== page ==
contributed by Terri
So I was walking home from work on Friday and stopped by a window of an Olympic pavilion. A man was creating on a pottery wheel. I love watching clay being thrown into something beautiful and useful. I went into the pavilion, for Calabria -- a region in Italy -- and continued to watch the potter. After the potter finished a bowl he asked me through a translator, “Do you want a turn?” Of course I said ‘yes’ and promptly was given instructions. I began to work the clay in my hands and was not really thinking about what I would create. I just wanted to get the feel of the wheel. I figured that whatever I made would be crushed and reformed by the next person to have a turn. So I found myself mostly playing around with the clay and just trying to figure out how to keep my hands still while pushing the non-electric wheel with my foot. I was trying to simply go through the motions of the wheel.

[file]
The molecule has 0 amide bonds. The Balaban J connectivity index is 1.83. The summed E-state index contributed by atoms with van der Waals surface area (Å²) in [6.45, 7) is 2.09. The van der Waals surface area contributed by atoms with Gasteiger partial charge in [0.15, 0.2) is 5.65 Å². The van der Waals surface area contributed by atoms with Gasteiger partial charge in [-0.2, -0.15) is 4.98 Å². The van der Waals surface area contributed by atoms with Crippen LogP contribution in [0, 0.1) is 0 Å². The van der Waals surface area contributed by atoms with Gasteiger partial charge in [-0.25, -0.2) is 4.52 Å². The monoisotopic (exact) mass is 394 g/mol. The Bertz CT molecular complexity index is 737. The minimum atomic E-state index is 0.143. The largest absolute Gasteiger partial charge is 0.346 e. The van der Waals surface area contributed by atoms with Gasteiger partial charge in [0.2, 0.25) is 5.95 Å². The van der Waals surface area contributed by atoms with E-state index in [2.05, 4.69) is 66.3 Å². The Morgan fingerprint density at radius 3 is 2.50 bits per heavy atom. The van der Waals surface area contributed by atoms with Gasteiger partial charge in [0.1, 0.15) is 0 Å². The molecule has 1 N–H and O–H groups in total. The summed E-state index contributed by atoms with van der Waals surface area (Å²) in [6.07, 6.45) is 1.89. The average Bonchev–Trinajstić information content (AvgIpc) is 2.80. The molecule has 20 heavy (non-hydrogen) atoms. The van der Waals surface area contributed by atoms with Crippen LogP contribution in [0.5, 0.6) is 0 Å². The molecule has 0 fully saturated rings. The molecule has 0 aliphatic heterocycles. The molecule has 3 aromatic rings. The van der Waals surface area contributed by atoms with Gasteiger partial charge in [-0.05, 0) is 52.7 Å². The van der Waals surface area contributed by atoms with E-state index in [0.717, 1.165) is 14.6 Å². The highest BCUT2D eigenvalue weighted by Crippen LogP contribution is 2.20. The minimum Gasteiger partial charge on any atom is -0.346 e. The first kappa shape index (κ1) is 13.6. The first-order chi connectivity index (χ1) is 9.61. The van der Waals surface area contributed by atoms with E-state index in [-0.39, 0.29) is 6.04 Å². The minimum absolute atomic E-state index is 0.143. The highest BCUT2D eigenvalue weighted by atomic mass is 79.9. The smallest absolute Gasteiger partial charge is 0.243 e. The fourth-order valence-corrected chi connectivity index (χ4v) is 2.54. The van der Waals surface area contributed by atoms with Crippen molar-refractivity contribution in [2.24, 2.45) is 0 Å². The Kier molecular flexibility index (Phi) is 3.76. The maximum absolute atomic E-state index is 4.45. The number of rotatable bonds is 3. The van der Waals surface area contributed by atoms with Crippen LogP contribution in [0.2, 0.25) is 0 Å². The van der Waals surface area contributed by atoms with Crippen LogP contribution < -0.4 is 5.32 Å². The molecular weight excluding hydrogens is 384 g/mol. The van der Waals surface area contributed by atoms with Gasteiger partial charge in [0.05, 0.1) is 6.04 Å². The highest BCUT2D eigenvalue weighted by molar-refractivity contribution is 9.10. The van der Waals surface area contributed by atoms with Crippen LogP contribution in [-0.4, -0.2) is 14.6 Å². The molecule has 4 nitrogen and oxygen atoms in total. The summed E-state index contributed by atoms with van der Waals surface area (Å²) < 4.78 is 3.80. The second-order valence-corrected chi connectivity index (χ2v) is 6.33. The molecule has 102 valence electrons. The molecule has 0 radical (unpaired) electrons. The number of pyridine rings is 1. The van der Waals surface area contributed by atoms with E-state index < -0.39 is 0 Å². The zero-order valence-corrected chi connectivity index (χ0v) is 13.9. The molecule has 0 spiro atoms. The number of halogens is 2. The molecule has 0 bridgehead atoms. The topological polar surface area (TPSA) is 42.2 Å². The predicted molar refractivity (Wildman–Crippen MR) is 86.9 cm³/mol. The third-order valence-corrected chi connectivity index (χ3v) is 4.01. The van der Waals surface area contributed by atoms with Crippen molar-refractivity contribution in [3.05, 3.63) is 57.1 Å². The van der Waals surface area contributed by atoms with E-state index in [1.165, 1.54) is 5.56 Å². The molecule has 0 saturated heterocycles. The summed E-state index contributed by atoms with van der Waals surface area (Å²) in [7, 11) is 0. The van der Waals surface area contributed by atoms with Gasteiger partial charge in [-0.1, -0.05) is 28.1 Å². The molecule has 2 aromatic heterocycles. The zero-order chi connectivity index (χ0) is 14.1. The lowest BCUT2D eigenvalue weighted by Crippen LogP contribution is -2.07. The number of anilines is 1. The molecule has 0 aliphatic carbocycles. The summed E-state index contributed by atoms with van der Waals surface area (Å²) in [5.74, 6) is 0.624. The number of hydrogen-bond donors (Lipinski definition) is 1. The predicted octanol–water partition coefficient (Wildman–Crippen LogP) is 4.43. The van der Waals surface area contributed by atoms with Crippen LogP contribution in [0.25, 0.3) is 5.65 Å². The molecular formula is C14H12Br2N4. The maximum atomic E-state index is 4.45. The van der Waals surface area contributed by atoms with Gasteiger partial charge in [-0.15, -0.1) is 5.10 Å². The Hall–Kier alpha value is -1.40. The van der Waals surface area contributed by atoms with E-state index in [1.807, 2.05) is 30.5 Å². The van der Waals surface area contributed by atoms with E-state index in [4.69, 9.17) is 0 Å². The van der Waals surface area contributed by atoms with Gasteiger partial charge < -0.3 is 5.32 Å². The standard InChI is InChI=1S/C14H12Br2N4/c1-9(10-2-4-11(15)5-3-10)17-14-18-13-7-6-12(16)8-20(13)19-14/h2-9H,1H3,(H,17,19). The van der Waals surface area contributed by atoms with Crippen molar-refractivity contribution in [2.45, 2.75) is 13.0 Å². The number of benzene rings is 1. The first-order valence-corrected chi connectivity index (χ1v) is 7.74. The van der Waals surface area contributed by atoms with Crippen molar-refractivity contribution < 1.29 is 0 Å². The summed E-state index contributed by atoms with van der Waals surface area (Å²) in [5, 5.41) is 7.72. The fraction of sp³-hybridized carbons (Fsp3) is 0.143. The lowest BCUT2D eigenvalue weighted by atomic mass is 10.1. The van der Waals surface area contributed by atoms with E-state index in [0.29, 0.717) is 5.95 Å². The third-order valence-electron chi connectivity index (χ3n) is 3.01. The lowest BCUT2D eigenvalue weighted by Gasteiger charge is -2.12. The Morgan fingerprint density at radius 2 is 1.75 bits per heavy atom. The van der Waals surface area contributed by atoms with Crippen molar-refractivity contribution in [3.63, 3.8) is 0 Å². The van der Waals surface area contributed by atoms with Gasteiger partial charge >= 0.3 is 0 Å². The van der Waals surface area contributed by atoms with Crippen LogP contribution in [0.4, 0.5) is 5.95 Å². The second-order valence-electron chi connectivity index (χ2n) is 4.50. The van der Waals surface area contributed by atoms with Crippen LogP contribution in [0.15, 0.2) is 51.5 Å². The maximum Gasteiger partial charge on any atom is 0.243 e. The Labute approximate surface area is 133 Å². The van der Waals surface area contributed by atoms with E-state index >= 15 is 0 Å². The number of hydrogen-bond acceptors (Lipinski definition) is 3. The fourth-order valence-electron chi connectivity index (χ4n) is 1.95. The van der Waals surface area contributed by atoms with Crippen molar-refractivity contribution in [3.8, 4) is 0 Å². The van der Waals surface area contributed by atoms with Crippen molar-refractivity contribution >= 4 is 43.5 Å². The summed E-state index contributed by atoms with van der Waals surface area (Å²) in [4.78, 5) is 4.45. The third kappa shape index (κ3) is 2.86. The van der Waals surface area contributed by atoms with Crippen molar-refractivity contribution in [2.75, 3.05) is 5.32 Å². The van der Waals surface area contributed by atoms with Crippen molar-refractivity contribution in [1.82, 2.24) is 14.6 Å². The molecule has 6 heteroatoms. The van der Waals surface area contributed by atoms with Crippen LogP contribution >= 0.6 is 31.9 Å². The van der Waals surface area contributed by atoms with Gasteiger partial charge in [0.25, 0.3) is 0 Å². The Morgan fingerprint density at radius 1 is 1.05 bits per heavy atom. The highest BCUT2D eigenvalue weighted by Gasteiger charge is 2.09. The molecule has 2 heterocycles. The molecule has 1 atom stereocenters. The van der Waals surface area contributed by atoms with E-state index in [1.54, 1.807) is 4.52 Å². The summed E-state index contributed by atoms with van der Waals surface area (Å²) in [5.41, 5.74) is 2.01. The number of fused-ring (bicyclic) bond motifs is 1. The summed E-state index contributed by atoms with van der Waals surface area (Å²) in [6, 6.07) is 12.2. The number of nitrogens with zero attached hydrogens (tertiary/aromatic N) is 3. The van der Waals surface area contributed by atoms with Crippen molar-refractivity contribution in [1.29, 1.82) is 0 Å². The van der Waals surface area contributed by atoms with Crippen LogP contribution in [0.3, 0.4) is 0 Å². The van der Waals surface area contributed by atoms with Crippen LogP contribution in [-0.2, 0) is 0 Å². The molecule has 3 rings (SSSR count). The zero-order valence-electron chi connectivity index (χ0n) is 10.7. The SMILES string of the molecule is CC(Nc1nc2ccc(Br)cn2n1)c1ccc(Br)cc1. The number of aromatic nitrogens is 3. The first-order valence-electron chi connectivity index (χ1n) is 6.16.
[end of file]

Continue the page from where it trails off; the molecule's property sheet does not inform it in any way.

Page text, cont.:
When I was done, the translator told me to come back tomorrow to pick up my piece. I was a bit in shock. There I sat looking at my dilapidated creation, thinking why did I not actually try to create something useful and beautiful.
This brings me to what God has been speaking to me about in the last few days as I continue to give up something I love and am reminded of what Christ gave up for me some 2000 years ago. I like Lent because I am forced to think about all the distractions in my life that come in the middle of my relationship with God. All the things that fill my life with and help contribute to simply going through the motions. I am not content with this simply going through the motions. I want to live my life to its fullest in all that I do.
The best part about clay is that it can always be reused, recreated and reworked before it is fired. This is my plan with my oddly-shaped bowl (or is it an ashtray?). I will be reworking this clay to make something that I can honestly say I have put everything I have into it and I am proud. It may not be as good as the potter’s but it will be the best that I can do. I suppose that is my hope for my life -- that I will continue to allow myself to be reworked into the best that I can be.